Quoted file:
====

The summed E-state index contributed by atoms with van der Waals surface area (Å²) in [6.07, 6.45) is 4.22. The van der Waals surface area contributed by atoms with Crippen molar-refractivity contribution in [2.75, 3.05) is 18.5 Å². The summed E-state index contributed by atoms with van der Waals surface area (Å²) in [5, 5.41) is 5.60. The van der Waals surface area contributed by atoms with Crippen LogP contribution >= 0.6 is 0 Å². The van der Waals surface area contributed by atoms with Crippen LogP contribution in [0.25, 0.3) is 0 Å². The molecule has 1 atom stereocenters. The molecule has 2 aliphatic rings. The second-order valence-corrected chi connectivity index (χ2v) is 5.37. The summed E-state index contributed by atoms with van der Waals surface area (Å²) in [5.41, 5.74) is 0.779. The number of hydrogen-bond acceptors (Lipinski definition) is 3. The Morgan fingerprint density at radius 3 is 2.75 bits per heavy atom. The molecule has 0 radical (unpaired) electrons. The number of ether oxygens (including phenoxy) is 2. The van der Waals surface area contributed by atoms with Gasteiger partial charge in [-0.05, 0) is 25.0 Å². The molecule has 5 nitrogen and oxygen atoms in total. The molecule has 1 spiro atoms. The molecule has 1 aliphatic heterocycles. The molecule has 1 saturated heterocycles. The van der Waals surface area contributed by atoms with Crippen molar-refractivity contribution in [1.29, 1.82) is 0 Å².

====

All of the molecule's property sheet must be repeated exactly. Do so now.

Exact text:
The summed E-state index contributed by atoms with van der Waals surface area (Å²) in [6.07, 6.45) is 4.22. The van der Waals surface area contributed by atoms with Crippen molar-refractivity contribution in [2.75, 3.05) is 18.5 Å². The summed E-state index contributed by atoms with van der Waals surface area (Å²) in [5, 5.41) is 5.60. The van der Waals surface area contributed by atoms with Crippen LogP contribution >= 0.6 is 0 Å². The van der Waals surface area contributed by atoms with Crippen LogP contribution in [0.25, 0.3) is 0 Å². The molecule has 1 atom stereocenters. The molecule has 2 aliphatic rings. The second-order valence-corrected chi connectivity index (χ2v) is 5.37. The summed E-state index contributed by atoms with van der Waals surface area (Å²) in [5.41, 5.74) is 0.779. The number of hydrogen-bond acceptors (Lipinski definition) is 3. The Morgan fingerprint density at radius 3 is 2.75 bits per heavy atom. The molecule has 0 radical (unpaired) electrons. The number of ether oxygens (including phenoxy) is 2. The van der Waals surface area contributed by atoms with Gasteiger partial charge in [-0.05, 0) is 25.0 Å². The molecule has 5 nitrogen and oxygen atoms in total. The molecule has 1 spiro atoms. The molecule has 1 aliphatic heterocycles. The molecule has 1 saturated heterocycles. The van der Waals surface area contributed by atoms with Crippen molar-refractivity contribution in [1.29, 1.82) is 0 Å².